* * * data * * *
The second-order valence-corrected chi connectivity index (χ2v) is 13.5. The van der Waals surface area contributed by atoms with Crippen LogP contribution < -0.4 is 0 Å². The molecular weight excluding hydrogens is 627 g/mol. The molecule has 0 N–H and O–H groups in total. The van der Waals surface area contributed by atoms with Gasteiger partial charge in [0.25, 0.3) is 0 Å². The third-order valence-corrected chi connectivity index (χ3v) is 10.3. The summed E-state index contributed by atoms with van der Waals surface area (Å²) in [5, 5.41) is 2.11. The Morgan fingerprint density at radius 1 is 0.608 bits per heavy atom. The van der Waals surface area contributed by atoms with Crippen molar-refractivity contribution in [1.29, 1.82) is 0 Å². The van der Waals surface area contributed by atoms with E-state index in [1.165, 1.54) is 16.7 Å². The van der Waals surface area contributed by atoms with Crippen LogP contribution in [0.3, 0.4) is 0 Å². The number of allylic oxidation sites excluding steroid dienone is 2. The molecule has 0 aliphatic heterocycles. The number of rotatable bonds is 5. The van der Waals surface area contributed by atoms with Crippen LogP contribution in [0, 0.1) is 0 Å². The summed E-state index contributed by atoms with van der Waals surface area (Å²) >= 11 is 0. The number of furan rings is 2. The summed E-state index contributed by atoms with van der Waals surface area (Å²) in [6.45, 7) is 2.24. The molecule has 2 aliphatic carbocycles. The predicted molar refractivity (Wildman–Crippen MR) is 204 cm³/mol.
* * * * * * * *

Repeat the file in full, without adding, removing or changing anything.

The second-order valence-corrected chi connectivity index (χ2v) is 13.5. The van der Waals surface area contributed by atoms with Crippen LogP contribution < -0.4 is 0 Å². The molecular weight excluding hydrogens is 627 g/mol. The molecule has 0 N–H and O–H groups in total. The van der Waals surface area contributed by atoms with Gasteiger partial charge in [0.25, 0.3) is 0 Å². The third-order valence-corrected chi connectivity index (χ3v) is 10.3. The summed E-state index contributed by atoms with van der Waals surface area (Å²) in [5, 5.41) is 2.11. The Morgan fingerprint density at radius 1 is 0.608 bits per heavy atom. The van der Waals surface area contributed by atoms with Crippen molar-refractivity contribution in [1.29, 1.82) is 0 Å². The van der Waals surface area contributed by atoms with E-state index in [1.165, 1.54) is 16.7 Å². The van der Waals surface area contributed by atoms with Crippen LogP contribution in [0.3, 0.4) is 0 Å². The number of allylic oxidation sites excluding steroid dienone is 2. The molecule has 0 aliphatic heterocycles. The number of rotatable bonds is 5. The van der Waals surface area contributed by atoms with Crippen LogP contribution in [0, 0.1) is 0 Å². The summed E-state index contributed by atoms with van der Waals surface area (Å²) >= 11 is 0. The number of furan rings is 2. The summed E-state index contributed by atoms with van der Waals surface area (Å²) in [6.45, 7) is 2.24. The molecule has 2 aliphatic carbocycles. The predicted molar refractivity (Wildman–Crippen MR) is 204 cm³/mol.